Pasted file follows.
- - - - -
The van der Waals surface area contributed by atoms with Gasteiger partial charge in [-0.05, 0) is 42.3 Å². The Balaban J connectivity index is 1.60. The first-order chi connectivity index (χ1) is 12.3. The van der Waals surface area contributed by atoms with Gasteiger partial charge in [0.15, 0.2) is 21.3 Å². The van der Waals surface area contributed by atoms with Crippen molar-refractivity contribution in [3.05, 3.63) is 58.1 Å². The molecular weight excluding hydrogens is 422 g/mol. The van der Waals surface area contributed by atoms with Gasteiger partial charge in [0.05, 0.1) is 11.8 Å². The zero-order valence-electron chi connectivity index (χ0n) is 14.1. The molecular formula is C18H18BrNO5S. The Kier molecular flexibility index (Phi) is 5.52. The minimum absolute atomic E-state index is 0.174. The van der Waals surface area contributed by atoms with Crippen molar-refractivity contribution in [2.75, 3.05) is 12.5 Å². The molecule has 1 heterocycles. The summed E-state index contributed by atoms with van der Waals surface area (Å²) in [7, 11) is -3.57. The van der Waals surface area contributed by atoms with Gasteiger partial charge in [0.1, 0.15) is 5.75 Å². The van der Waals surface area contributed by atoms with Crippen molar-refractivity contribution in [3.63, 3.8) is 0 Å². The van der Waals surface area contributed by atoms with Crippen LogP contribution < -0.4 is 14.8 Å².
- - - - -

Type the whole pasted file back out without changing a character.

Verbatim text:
The van der Waals surface area contributed by atoms with Gasteiger partial charge in [-0.05, 0) is 42.3 Å². The Balaban J connectivity index is 1.60. The first-order chi connectivity index (χ1) is 12.3. The van der Waals surface area contributed by atoms with Gasteiger partial charge in [0.15, 0.2) is 21.3 Å². The van der Waals surface area contributed by atoms with Crippen molar-refractivity contribution in [3.05, 3.63) is 58.1 Å². The molecular weight excluding hydrogens is 422 g/mol. The van der Waals surface area contributed by atoms with Gasteiger partial charge in [0.05, 0.1) is 11.8 Å². The zero-order valence-electron chi connectivity index (χ0n) is 14.1. The molecular formula is C18H18BrNO5S. The Kier molecular flexibility index (Phi) is 5.52. The minimum absolute atomic E-state index is 0.174. The van der Waals surface area contributed by atoms with Crippen molar-refractivity contribution in [2.75, 3.05) is 12.5 Å². The molecule has 1 heterocycles. The summed E-state index contributed by atoms with van der Waals surface area (Å²) in [7, 11) is -3.57. The van der Waals surface area contributed by atoms with Gasteiger partial charge in [0.1, 0.15) is 5.75 Å². The van der Waals surface area contributed by atoms with Crippen molar-refractivity contribution in [3.63, 3.8) is 0 Å². The van der Waals surface area contributed by atoms with Crippen LogP contribution < -0.4 is 14.8 Å².